Also, where in the AF parser code do we have the logic that runs the conditions one by one? It is implied in what you said above that conditions are checked sequentially and if one of them is enough for the entire filter rule to not match an action, then the next conditions are ignored. Where is this incorporated into code?

One more question: I am modifying these filters based on the above recommendations. Will this reset the profiling data? Or will the profiling data be based on a moving window? Or will it continue to contain the old data from before the changes I am making (and therefore, it would take a while for the average to go down)?

Lastly, is it possible to know the cost of each specific function? (I am guessing no, but thought I should still ask)

@matej_suchanek @Daimona thanks for the quick response. What is your thought on Filter 198? Do you think ccnorm() is the culprit? (We can obviously make that the last rule if so.)

I think it's good as it is, ccnorm shouldn't be too slow. user_age and user_editcount *could*, but they're already placed at the end.

Also, where in the AF parser code do we have the logic that runs the conditions one by one? It is implied in what you said above that conditions are checked sequentially and if one of them is enough for the entire filter rule to not match an action, then the next conditions are ignored. Where is this incorporated into code?

Short-circuit happens in various places... For the old parser, you can find them pretty easily by grepping mShortCircuit, and also the phrase "doesn't matter" (search), which is curiously present in other short-circuited places. For the new parser, it's a little bit more complicated, but see the end of this comment.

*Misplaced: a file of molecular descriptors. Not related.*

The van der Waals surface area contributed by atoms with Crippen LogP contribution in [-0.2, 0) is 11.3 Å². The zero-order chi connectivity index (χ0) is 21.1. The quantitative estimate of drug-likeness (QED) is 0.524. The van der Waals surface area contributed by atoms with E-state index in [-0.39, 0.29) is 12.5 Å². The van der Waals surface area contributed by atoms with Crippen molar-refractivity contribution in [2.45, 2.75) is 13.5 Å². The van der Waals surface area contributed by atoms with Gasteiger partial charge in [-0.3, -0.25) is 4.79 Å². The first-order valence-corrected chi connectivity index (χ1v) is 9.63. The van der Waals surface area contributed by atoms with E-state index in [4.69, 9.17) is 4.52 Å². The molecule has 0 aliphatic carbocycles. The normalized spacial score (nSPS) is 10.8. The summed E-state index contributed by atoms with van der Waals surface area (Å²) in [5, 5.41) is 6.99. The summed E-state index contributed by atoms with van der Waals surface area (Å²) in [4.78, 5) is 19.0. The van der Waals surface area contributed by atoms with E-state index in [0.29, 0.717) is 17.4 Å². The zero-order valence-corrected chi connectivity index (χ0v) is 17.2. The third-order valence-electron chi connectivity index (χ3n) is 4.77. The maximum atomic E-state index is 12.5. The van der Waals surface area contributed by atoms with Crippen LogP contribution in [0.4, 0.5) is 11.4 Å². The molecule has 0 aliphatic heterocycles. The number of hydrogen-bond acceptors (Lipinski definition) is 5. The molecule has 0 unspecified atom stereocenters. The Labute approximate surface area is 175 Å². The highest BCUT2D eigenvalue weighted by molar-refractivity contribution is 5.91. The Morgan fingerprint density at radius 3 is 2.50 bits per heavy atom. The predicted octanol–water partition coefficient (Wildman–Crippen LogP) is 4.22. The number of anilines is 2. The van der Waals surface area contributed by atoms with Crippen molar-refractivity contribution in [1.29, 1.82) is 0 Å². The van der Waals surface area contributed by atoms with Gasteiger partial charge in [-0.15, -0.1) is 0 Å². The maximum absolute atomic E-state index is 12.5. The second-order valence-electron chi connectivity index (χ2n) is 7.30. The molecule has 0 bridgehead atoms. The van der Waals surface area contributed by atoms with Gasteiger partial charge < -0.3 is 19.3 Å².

One more question: I am modifying these filters based on the above recommendations. Will this reset the profiling data? Or will the profiling data be based on a moving window? Or will it continue to contain the old data from before the changes I am making (and therefore, it would take a while for the average to go down)?

Yes, the profiling data will be reset right after inserting the new DB row, see here. As an aside, we claim to collect data for "the last 10000 actions", but that's not really it. Instead, we collect data for "10000 actions at a time". Which means that when we get to 10000, all data is deleted, instead of just the first entry. Basically, it's not LRU-style. This can produce distorted stats if the very first executions after the reset are too slow or too quick. And it can also break the emergency disable feature (see comment).
We'll have to fix it sooner or later.

Lastly, is it possible to know the cost of each specific function? (I am guessing no, but thought I should still ask)

No, not even back-end.


At any rate, I suggest waiting before starting to bulk-edit filters for micro-optimizations. We're in the process of switching to the new CachingParser (T156095), and it will run way more quickly, see T156095#5434572 for a preview. We need actual data from production before advertising numbers, but I'm confident that the average runtime will be around 3 times shorter (and around 40 times less memory usage, but that's not something that users are supposed to notice, usually).

Huji closed this task as Resolved.Sep 6 2019, 3:24 PM
Huji claimed this task.

Understood. I am going to mark this as resolved for now (the purpose of the task was to figure out ways that could potentially make the filters faster, and we have achieved that).